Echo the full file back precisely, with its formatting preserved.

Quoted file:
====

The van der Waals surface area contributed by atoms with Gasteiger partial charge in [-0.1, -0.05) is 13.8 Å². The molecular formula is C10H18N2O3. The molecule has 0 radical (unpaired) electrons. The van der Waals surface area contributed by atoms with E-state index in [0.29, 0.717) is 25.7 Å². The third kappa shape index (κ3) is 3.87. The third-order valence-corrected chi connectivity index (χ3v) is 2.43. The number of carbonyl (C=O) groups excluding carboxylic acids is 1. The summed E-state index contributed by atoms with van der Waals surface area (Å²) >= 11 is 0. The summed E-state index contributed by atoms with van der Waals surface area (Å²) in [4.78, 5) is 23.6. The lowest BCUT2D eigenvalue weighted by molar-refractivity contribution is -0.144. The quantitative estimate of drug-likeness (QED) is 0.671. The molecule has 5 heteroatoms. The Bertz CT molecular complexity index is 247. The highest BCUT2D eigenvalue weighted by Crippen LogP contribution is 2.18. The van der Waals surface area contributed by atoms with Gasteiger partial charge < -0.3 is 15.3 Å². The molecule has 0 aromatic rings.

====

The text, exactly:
The van der Waals surface area contributed by atoms with Gasteiger partial charge in [-0.1, -0.05) is 13.8 Å². The molecular formula is C10H18N2O3. The molecule has 0 radical (unpaired) electrons. The van der Waals surface area contributed by atoms with E-state index in [0.29, 0.717) is 25.7 Å². The third kappa shape index (κ3) is 3.87. The third-order valence-corrected chi connectivity index (χ3v) is 2.43. The number of carbonyl (C=O) groups excluding carboxylic acids is 1. The summed E-state index contributed by atoms with van der Waals surface area (Å²) >= 11 is 0. The summed E-state index contributed by atoms with van der Waals surface area (Å²) in [4.78, 5) is 23.6. The lowest BCUT2D eigenvalue weighted by molar-refractivity contribution is -0.144. The quantitative estimate of drug-likeness (QED) is 0.671. The molecule has 5 heteroatoms. The Bertz CT molecular complexity index is 247. The highest BCUT2D eigenvalue weighted by Crippen LogP contribution is 2.18. The van der Waals surface area contributed by atoms with Gasteiger partial charge < -0.3 is 15.3 Å². The molecule has 0 aromatic rings.